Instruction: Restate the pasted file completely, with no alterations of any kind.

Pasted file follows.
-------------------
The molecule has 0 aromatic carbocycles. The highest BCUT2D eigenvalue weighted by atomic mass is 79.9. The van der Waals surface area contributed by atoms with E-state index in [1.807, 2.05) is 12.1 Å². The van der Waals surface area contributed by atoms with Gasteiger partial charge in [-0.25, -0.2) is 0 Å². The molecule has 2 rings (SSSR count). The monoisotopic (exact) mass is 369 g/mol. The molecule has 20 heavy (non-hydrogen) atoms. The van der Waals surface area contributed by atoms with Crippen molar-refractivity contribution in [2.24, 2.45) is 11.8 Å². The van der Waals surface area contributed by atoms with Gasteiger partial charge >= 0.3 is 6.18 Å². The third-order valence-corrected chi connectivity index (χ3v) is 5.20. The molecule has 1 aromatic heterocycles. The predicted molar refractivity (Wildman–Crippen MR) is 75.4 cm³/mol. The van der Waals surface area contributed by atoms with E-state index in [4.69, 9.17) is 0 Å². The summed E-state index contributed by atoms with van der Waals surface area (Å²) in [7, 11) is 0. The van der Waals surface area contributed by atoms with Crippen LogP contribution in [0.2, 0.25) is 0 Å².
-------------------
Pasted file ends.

The molecule has 0 aromatic carbocycles. The highest BCUT2D eigenvalue weighted by atomic mass is 79.9. The van der Waals surface area contributed by atoms with E-state index in [1.807, 2.05) is 12.1 Å². The van der Waals surface area contributed by atoms with Gasteiger partial charge in [-0.25, -0.2) is 0 Å². The molecule has 2 rings (SSSR count). The monoisotopic (exact) mass is 369 g/mol. The molecule has 20 heavy (non-hydrogen) atoms. The van der Waals surface area contributed by atoms with Crippen molar-refractivity contribution in [2.24, 2.45) is 11.8 Å². The van der Waals surface area contributed by atoms with Gasteiger partial charge >= 0.3 is 6.18 Å². The third-order valence-corrected chi connectivity index (χ3v) is 5.20. The molecule has 1 aromatic heterocycles. The predicted molar refractivity (Wildman–Crippen MR) is 75.4 cm³/mol. The van der Waals surface area contributed by atoms with E-state index in [4.69, 9.17) is 0 Å². The summed E-state index contributed by atoms with van der Waals surface area (Å²) in [7, 11) is 0. The van der Waals surface area contributed by atoms with Crippen LogP contribution in [0.2, 0.25) is 0 Å².